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Watertanker hits A380 at Zurich

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Watertanker hits A380 at Zurich

Old 16th Oct 2016, 15:23
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Watertanker hits A380 at Zurich



An emerging story just hitting the rags.
A380 muss am Boden bleiben: Crash mit Wasserlaster sorgt für Chaos am Flughafen Kloten - Blick

Last edited by Machinbird; 16th Oct 2016 at 21:50. Reason: Add Picture
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Old 17th Oct 2016, 03:53
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Actually it does not look like the tanker hit the aircraft at all (no scratches or scrape marks on the airframe). I'm guessing it was under the aircraft during refuelling/cargo loading and the aircraft settled onto the tanker.
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Old 17th Oct 2016, 09:22
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Let the tyres down, drive it off, do the paperwork.
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Old 17th Oct 2016, 14:13
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Looks a lot like like tail tipping to me, although that's more a freighter/combi thing..
A380 prone to tailtipping?

Only thing is that that center hatch (why 3 hatches BTW?) is bent backwards quite a bit and also has its rod broken off.
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Old 17th Oct 2016, 15:37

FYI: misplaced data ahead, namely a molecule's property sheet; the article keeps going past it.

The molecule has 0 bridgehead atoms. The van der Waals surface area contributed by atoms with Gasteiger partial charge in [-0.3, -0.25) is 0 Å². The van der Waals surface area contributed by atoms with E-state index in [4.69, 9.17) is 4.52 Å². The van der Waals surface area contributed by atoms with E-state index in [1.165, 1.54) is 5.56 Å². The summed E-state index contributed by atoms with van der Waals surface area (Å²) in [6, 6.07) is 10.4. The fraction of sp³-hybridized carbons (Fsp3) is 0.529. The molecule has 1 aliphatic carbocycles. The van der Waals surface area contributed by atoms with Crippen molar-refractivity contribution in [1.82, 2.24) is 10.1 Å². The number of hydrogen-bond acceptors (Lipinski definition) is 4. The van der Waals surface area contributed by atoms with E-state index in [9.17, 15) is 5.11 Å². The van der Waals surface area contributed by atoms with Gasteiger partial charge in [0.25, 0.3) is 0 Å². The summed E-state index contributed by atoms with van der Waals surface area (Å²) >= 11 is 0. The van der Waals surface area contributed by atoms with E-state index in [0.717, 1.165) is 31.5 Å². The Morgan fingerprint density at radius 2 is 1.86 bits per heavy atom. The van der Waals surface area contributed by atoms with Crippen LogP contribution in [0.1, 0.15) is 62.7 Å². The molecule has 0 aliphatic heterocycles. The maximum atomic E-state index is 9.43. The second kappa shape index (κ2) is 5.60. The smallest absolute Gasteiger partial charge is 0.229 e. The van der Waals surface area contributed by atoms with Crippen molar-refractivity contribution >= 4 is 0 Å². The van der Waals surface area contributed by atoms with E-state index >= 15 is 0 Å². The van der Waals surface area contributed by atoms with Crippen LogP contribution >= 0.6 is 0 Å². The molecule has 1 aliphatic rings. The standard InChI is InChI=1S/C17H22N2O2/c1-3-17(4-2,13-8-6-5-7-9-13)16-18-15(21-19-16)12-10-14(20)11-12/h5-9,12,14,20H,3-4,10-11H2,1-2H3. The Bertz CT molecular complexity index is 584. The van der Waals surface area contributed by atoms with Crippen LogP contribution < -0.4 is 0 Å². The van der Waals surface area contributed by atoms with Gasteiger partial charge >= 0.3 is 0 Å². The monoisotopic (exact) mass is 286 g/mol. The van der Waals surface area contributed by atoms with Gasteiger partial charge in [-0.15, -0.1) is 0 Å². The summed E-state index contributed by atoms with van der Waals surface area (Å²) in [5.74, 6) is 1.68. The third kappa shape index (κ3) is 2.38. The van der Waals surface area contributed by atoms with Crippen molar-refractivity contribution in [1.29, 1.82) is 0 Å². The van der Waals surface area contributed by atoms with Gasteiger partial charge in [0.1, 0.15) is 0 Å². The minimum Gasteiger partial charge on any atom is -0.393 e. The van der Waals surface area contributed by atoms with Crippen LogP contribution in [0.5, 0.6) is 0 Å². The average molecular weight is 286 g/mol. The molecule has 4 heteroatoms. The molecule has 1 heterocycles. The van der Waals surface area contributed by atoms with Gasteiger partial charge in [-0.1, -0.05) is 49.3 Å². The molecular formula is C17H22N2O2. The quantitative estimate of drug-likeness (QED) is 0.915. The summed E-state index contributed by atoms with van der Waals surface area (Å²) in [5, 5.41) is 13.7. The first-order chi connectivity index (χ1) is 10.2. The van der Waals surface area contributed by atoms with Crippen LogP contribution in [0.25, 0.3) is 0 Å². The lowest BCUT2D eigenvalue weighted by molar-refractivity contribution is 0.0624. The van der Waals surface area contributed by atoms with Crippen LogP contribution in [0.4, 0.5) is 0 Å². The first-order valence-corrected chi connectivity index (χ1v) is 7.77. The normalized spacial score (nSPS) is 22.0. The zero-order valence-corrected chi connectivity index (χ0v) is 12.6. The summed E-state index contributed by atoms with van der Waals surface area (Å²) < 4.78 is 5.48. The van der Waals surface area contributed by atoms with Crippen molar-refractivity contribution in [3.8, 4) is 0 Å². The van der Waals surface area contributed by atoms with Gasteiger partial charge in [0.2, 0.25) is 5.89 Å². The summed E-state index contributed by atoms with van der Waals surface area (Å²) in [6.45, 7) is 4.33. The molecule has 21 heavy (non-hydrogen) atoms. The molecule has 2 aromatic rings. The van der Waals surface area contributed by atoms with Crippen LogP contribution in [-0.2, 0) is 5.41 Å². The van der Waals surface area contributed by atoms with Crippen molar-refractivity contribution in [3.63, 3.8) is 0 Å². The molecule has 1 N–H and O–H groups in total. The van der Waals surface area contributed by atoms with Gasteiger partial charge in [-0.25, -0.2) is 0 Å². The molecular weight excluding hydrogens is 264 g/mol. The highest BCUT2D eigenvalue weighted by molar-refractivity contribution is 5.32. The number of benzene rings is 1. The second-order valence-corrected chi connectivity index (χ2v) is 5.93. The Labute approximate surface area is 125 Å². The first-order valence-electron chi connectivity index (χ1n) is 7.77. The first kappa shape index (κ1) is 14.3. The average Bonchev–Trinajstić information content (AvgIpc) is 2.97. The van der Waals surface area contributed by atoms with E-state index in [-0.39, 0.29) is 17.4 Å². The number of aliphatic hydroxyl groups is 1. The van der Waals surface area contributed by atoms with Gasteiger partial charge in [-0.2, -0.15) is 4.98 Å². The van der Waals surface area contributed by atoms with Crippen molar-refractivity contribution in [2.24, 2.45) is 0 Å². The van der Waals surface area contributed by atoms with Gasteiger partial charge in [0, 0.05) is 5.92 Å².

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Aircraft departed for SIN - presumably ferry for repair as sister ship departed four hours ago to operate the schedule?
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Old 18th Oct 2016, 02:48
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Looks a lot like like tail tipping to me, although that's more a freighter/combi thing..
A380 prone to tailtipping?
It's probably just the compression of the gear with fuel, cargo and pax going on. The A380 isn't that high off the ground to start with. It looks like the truck is too far forward.

There are about five panels in that area. Some are potable water, fuelling control and vacuum toilet panels. I don't know what the two large ones are for.
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Old 18th Oct 2016, 04:39
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Fact : The aircraft was hit by the water servicing truck. Now you only need to figure out why and how the truck driver did it .

Last edited by millionaire; 18th Oct 2016 at 04:53. Reason: For clarity
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Old 18th Oct 2016, 10:30
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overshot ! the bent back panel is the water service panel !
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Old 18th Oct 2016, 13:10
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The water service point is 'normally' 2.52m above the ground, which is well higher than the top of the WSU's tank. No need to back the truck under the aircraft so, as has been asked before, how did it get there?
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Old 18th Oct 2016, 14:50
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Originally Posted by millionaire View Post
Fact : The aircraft was hit by the water servicing truck. Now you only need to figure out why and how the truck driver did it .